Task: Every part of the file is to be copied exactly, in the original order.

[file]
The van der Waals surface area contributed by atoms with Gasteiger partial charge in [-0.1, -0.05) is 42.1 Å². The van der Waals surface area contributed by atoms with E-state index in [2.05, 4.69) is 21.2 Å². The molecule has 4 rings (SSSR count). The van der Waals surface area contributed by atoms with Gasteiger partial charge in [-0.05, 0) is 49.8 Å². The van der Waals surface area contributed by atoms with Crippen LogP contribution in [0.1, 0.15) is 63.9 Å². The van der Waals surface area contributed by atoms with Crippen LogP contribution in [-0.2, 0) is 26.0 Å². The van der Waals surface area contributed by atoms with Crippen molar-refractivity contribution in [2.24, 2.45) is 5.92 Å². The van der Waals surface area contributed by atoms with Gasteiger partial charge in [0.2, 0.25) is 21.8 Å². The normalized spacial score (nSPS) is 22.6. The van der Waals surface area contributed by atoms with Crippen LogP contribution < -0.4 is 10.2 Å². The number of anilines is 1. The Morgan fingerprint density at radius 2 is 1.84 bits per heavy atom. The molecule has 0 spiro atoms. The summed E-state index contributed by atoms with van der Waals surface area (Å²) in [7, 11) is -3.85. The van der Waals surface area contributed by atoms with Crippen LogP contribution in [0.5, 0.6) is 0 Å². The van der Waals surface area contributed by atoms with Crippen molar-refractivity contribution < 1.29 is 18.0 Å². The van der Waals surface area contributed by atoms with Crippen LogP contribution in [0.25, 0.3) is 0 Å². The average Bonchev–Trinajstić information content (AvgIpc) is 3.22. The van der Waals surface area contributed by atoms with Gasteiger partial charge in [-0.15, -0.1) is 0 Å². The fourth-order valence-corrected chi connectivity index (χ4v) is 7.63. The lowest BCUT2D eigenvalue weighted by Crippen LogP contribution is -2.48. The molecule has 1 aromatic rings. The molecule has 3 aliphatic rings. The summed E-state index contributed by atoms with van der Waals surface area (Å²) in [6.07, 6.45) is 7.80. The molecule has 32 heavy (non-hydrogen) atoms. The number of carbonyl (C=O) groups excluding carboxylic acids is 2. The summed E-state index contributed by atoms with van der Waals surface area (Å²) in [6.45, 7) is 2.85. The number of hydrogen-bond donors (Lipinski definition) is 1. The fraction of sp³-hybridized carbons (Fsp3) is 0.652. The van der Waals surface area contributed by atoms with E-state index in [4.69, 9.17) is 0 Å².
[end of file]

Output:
The van der Waals surface area contributed by atoms with Gasteiger partial charge in [-0.1, -0.05) is 42.1 Å². The van der Waals surface area contributed by atoms with E-state index in [2.05, 4.69) is 21.2 Å². The molecule has 4 rings (SSSR count). The van der Waals surface area contributed by atoms with Gasteiger partial charge in [-0.05, 0) is 49.8 Å². The van der Waals surface area contributed by atoms with Crippen LogP contribution in [0.1, 0.15) is 63.9 Å². The van der Waals surface area contributed by atoms with Crippen LogP contribution in [-0.2, 0) is 26.0 Å². The van der Waals surface area contributed by atoms with Crippen molar-refractivity contribution in [2.24, 2.45) is 5.92 Å². The van der Waals surface area contributed by atoms with Gasteiger partial charge in [0.2, 0.25) is 21.8 Å². The normalized spacial score (nSPS) is 22.6. The van der Waals surface area contributed by atoms with Crippen LogP contribution < -0.4 is 10.2 Å². The number of anilines is 1. The Morgan fingerprint density at radius 2 is 1.84 bits per heavy atom. The molecule has 0 spiro atoms. The summed E-state index contributed by atoms with van der Waals surface area (Å²) in [7, 11) is -3.85. The van der Waals surface area contributed by atoms with Crippen LogP contribution in [0.5, 0.6) is 0 Å². The van der Waals surface area contributed by atoms with Crippen molar-refractivity contribution < 1.29 is 18.0 Å². The van der Waals surface area contributed by atoms with Crippen LogP contribution in [0.25, 0.3) is 0 Å². The average Bonchev–Trinajstić information content (AvgIpc) is 3.22. The van der Waals surface area contributed by atoms with Gasteiger partial charge in [-0.15, -0.1) is 0 Å². The fourth-order valence-corrected chi connectivity index (χ4v) is 7.63. The lowest BCUT2D eigenvalue weighted by Crippen LogP contribution is -2.48. The molecule has 1 aromatic rings. The molecule has 3 aliphatic rings. The summed E-state index contributed by atoms with van der Waals surface area (Å²) in [6.07, 6.45) is 7.80. The molecule has 32 heavy (non-hydrogen) atoms. The number of carbonyl (C=O) groups excluding carboxylic acids is 2. The summed E-state index contributed by atoms with van der Waals surface area (Å²) in [6.45, 7) is 2.85. The number of hydrogen-bond donors (Lipinski definition) is 1. The fraction of sp³-hybridized carbons (Fsp3) is 0.652. The van der Waals surface area contributed by atoms with E-state index in [4.69, 9.17) is 0 Å².